Buffering the concert footage is a behind-the-scenes look at the making of Jay-Z's (supposedly) final CD, which was released under the title The Black Album. It is intriguing to watch Jay work, since he is one of the few rappers who does not write. Instead, he uses a freestyle motif in the studio, drawing imagination and inspiration from the tracks he hears, and then feeding that fuel into a genius ability with rhyme. He ad-libs and shapes the words through constant takes before the mic, getting every last line right. Seeing him hang out with production dynamos like Timbaland (who proves that he still has a startling catalog of beats waiting to be heard), The Neptunes, Kayne West, and Rick Rubin (giving "99 Problems" the proper polish) adds heft and context to the performances we see and hear. Realizing that this worshipped performer, this intense and articulate rapper, creates his classics directly in his head puts a whole new spin on the stunning live logistics of Jay-Z's art. Combined with the backstage tributes from such old-school icons as Slick Rick, P. Diddy, and others, you get an overall view of what Jay-Z meant to rap, and how his absence will leave a larger than expected hole.
Indeed, Jay-Z seems to be one of those planetary figures, a star so bright that he attracted all manner of important and influential satellites around him. Moving up to the boardroom is a natural step for this artist, since he 's more than laid the foundation for the journey through numerous singles, countless albums, dozens of videos, and hundreds of concerts. Going out on top is nothing new, but in Jay-Z's case, he is only headed for higher peaks. Watching him command the stage, spitting out intricate couplets that complain of crime, harbor hopelessness, and aim to empower, makes you realize why he is so successful. This is a man meant to be a leader, someone who you naturally listen to and want to follow. Certainly, as a cementing figure in hip-hop's supplanting of all other musical forms in the post-modern culture, Jay-Z is important. But after watching Fade to Black, you'll understand why he was such a symbol. While he may disappear from the pop charts, his influence will continue for decades to come—both on and off the soundstage.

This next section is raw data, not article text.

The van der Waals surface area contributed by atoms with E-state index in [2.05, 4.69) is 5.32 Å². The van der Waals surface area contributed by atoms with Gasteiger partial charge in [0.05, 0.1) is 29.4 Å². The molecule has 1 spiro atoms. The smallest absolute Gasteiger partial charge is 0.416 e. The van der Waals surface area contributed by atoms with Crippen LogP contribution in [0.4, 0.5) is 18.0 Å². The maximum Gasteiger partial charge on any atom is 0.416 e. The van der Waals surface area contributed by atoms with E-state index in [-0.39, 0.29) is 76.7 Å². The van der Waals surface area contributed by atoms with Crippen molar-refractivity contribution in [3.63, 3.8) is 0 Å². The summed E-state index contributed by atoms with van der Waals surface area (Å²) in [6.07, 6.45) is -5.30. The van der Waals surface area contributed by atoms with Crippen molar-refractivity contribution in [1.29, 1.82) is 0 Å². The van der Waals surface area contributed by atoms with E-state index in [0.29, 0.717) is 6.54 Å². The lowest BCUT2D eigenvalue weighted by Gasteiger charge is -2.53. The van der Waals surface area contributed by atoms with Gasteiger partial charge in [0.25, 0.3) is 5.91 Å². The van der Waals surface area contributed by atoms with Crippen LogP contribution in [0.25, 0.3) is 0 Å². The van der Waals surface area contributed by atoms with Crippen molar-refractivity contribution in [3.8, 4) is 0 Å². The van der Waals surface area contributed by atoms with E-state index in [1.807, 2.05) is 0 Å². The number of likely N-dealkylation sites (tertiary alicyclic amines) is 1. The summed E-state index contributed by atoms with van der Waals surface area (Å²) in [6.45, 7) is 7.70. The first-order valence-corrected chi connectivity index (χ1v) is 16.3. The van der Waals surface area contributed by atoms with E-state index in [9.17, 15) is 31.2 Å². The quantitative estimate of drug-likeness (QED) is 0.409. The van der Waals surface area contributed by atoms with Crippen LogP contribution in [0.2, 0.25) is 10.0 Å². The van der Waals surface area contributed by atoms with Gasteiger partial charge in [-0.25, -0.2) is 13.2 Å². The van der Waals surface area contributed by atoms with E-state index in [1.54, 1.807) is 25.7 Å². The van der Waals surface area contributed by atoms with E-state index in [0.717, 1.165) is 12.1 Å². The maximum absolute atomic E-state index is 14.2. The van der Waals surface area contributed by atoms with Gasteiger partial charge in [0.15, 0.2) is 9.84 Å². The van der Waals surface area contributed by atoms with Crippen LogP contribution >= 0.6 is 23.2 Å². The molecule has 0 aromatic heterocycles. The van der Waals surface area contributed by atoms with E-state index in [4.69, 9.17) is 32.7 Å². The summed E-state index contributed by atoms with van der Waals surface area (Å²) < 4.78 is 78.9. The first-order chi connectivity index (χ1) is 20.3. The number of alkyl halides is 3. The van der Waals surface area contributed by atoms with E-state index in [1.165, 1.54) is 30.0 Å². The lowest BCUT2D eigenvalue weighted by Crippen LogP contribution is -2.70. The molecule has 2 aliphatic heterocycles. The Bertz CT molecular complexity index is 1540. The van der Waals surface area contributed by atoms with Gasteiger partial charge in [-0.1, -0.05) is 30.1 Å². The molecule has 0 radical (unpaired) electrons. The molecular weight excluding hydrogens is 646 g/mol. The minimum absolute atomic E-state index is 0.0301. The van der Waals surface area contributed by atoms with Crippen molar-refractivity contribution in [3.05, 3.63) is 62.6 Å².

Fade to Black has been given a great DVD presentation by Paramount, starting with a remarkable 1.85:1 anamorphic widescreen image. The concert footage, captured in color, is bright and brassy, and even with all the fancy lighting and video backdrops, the transfer never resorts to flaring or bleeding. The footage of The Black Album's sessions, captured in shades of gray, is equally evocative. The contrasts are crisp and the details delivered in remarkable clarity. More importantly, however, the soundtrack here is astonishing. The Dolby Digital 5.1 presents a true immersive experience, with the audience seemingly teeming around you as Jay-Z performs. This is not a bass-heavy, subwoofer workout. The mix is modulated exceptionally well, allowing the vocals and the various instruments equal place in the spatial ambiance. There is a stereo track as well, but the channel challenging version is the definite way to go.
As for extras, Paramount includes a few valuable added features, steering away from the bare bones of the past. We are treated to a 30-minute making-of entitled "The Story Behind Fade to Black." It's mostly talking heads and testimonials, but we do learn why Jay-Z wanted to "retire" and what his impact has been on other artists in the rap field. The sole deleted scene from the movie is a 10-minute argument over the mixing of The Black Album, and it's interesting to see the amount of emotion expended over this one issue. Add in a concert music video for "Encore" and a trailer, and you've got a good DVD package that avoids substantive context to more or less complement the overall production.
Some still feel that Jay-Z is merely crying wolf. They imagine that life as a CEO will eventually grow dull and draining, and the only conceivable relief from the routine will be the adrenalin rush of performing. But, for now, we have to take the man's word…and what an amazing statement it is. Love him or hate him, you can't deny Jay-Z's and Fade to Black's power. While it may not transcend its trappings, this is still a fun, frenzied send-off for a truly gifted man.